The Simple Guide to Buying a Drone

Drones are not one-size-fits-all, so it’s important to choose one that fits your requirements. Here are the 10 most important factors to consider when buying a drone:


The first thing to consider: What is your budget? This will dictate the range of drones you have to choose from. If you’re on a tight budget, you can’t go wrong with the Hubsan X4 H107C. If money is no object, why not splurge on the DJI S1000 and be the envy of your drone buddies? There is a middle ground, of course. The DJI Phantom 2 Vision+ and DJI Phantom 2 with Zenmuse H3-3D are both excellent options in the intermediate price range.


Do you have experience flying radio-controlled aircraft? If not, we strongly recommend you practice with a microdrone such as the Hubsan X4 until you are comfortable with the flight controls. You will crash often as a beginner and it’s not a good idea to do that with a larger drone, lest you hurt yourself or someone else.


Many low to medium priced drones come with built-in digital cameras. High-end drones typically do not include a camera as they are intended to be paired with an external DSLR camera such as the Canon EOS 5D Mark III. With built-in cameras, the main factors to consider are the number of pixels and video resolution. Look for 1080p such as on the DJI Phantom 2 Vision+. Alternatively, you can buy the DJI Phantom 2 with Zenmuse H3-3D gimbal and pair it with a GoPro for incredibly smooth HD video.


A gimbal is used to stabilize a camera and is necessary for shooting smooth aerial videos or sharp photos. To stabilize a GoPro, look for a 3-axis gimbal such as the Zenmuse H3-3D, or for a professional DSLR camera, the Zenmuse Z15. We recommend that you get plenty of practice flying your drone before attaching a gimbal as they tend not to enjoy hard landings.


How long your drone will stay in the air is dependent on a variety of factors, including the battery, the weight of the payload, your skill level and flying style, and the weather. In general, lighter drones with powerful motors, such as the DJI Phantoms, have longer flight times. Choose a drone that has the flight time you need.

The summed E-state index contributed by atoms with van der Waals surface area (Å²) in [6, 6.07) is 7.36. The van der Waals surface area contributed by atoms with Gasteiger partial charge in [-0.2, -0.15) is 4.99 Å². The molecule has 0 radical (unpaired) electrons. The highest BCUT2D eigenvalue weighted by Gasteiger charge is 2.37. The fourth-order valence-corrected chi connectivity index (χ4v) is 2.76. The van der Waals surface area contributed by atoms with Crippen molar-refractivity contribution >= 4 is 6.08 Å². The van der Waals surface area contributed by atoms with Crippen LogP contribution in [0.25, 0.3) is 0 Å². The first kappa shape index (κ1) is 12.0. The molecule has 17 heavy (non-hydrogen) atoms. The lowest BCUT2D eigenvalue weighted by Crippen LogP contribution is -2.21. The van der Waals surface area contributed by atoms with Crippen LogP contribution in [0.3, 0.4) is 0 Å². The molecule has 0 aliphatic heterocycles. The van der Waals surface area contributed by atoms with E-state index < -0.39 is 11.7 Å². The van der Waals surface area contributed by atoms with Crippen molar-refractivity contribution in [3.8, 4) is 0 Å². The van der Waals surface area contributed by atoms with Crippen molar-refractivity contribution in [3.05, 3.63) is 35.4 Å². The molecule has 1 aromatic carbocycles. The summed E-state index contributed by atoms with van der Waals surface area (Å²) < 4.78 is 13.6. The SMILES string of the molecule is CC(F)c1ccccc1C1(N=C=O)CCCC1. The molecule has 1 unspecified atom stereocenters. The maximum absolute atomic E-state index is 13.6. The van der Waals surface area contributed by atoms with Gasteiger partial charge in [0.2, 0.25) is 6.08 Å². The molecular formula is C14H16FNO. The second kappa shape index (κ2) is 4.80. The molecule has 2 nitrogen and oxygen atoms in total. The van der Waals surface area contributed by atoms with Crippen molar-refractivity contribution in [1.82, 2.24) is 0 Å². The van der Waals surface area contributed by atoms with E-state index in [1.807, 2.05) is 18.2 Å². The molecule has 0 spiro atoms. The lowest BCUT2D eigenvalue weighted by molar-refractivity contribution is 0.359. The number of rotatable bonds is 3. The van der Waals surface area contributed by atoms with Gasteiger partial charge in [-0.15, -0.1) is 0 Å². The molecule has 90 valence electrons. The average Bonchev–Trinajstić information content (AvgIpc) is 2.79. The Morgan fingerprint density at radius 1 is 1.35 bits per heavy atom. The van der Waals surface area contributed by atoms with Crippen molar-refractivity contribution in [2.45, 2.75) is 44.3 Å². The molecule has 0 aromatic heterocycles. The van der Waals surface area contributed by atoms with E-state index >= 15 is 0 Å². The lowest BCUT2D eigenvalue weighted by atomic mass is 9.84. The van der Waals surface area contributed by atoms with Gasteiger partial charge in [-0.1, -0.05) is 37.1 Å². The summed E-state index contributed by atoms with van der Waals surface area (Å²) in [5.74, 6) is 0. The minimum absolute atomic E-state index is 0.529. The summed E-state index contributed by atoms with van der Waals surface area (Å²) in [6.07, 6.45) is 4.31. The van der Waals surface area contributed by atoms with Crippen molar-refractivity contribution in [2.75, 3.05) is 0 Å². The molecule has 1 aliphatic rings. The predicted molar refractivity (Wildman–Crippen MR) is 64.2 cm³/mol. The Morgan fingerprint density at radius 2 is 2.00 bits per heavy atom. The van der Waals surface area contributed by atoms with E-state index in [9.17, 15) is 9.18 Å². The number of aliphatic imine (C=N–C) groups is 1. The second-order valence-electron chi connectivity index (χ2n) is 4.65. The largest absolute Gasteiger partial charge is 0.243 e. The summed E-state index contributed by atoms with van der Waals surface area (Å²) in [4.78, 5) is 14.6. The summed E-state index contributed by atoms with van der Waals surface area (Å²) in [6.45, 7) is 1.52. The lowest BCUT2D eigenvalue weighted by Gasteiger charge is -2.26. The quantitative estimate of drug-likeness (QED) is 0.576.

Some drones can be quickly dismantled or folded for ease of transportation. Others are bulky and rather difficult to lug around, let alone put in a backpack. If you intend to take your drone on hikes or holidays, choose a drone that is small or portable enough to not be a burden.


If you intend to put a camera on your drone, you’ll need to ensure that it has a sufficient payload capacity. For example, carrying a Canon EOS 5D Mark III would require a heavy-lifting drone such as the DJI S1000 octocopter. Be sure to take into account the weight of any additional components such as a gimbal or camera lens.


FPV (First-Person View) refers to streaming video live from the drone to a monitor or goggles, so that the pilot can see what the drone camera is seeing in real-time. Some drones come with FPV functionality out of the box, whereas others require additional components or modifications. You’ll need FPV if you intend to fly beyond LOS (line-of-sight) or shoot professional videos. Flying via FPV is very different (and some would say more difficult) than flying LOS, so if you lack experience make sure you practice with an FPV-equipped microdrone, such as the Hubsan X4 H107D, before taking a more expensive FPV rig out for a spin. Note that FPV is illegal or heavily restricted in some countries, so check your local regulations.


Mid and high-end drones generally have autopilot functionality, such as a return-to-home feature if the drone flies beyond the range of the radio transmitter. Other autopilot features to look for include waypoint mission planning and no-fly zones.


Most countries regulate what frequencies can be used with radio and video transmitters, and how powerful they can be. This isn’t usually a problem with low-end drones that come with a radio transmitter but can be an issue when buying a more powerful, longer-range transmitter for use with professional rigs. If you are unsure, check with your local civil aviation or communications authority.

Kitty Collins